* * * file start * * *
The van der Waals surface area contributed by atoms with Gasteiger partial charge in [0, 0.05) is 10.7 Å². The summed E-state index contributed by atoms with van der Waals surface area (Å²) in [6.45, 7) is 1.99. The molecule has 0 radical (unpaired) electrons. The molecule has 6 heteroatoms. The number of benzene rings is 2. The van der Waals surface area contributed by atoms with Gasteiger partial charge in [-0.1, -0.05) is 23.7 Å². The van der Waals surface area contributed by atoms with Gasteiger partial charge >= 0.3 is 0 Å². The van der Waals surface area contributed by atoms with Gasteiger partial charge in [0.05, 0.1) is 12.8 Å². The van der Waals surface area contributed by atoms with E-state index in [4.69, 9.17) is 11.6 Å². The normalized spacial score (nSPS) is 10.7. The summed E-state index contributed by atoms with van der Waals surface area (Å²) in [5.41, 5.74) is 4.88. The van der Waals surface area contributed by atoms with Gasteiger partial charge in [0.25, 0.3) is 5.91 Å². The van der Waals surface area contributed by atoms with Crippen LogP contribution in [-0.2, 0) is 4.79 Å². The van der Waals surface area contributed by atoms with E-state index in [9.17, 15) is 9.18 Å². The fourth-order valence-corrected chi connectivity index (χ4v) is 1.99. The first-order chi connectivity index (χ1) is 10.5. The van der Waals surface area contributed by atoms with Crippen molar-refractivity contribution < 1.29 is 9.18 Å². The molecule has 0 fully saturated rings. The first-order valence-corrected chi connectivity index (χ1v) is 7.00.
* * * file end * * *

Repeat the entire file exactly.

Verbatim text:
The van der Waals surface area contributed by atoms with Gasteiger partial charge in [0, 0.05) is 10.7 Å². The summed E-state index contributed by atoms with van der Waals surface area (Å²) in [6.45, 7) is 1.99. The molecule has 0 radical (unpaired) electrons. The molecule has 6 heteroatoms. The number of benzene rings is 2. The van der Waals surface area contributed by atoms with Gasteiger partial charge in [-0.1, -0.05) is 23.7 Å². The van der Waals surface area contributed by atoms with Gasteiger partial charge >= 0.3 is 0 Å². The van der Waals surface area contributed by atoms with Gasteiger partial charge in [0.05, 0.1) is 12.8 Å². The van der Waals surface area contributed by atoms with E-state index in [4.69, 9.17) is 11.6 Å². The normalized spacial score (nSPS) is 10.7. The summed E-state index contributed by atoms with van der Waals surface area (Å²) in [5.41, 5.74) is 4.88. The van der Waals surface area contributed by atoms with Gasteiger partial charge in [0.25, 0.3) is 5.91 Å². The van der Waals surface area contributed by atoms with Crippen LogP contribution in [-0.2, 0) is 4.79 Å². The van der Waals surface area contributed by atoms with E-state index in [9.17, 15) is 9.18 Å². The fourth-order valence-corrected chi connectivity index (χ4v) is 1.99. The first-order chi connectivity index (χ1) is 10.5. The van der Waals surface area contributed by atoms with Crippen molar-refractivity contribution < 1.29 is 9.18 Å². The molecule has 0 fully saturated rings. The first-order valence-corrected chi connectivity index (χ1v) is 7.00.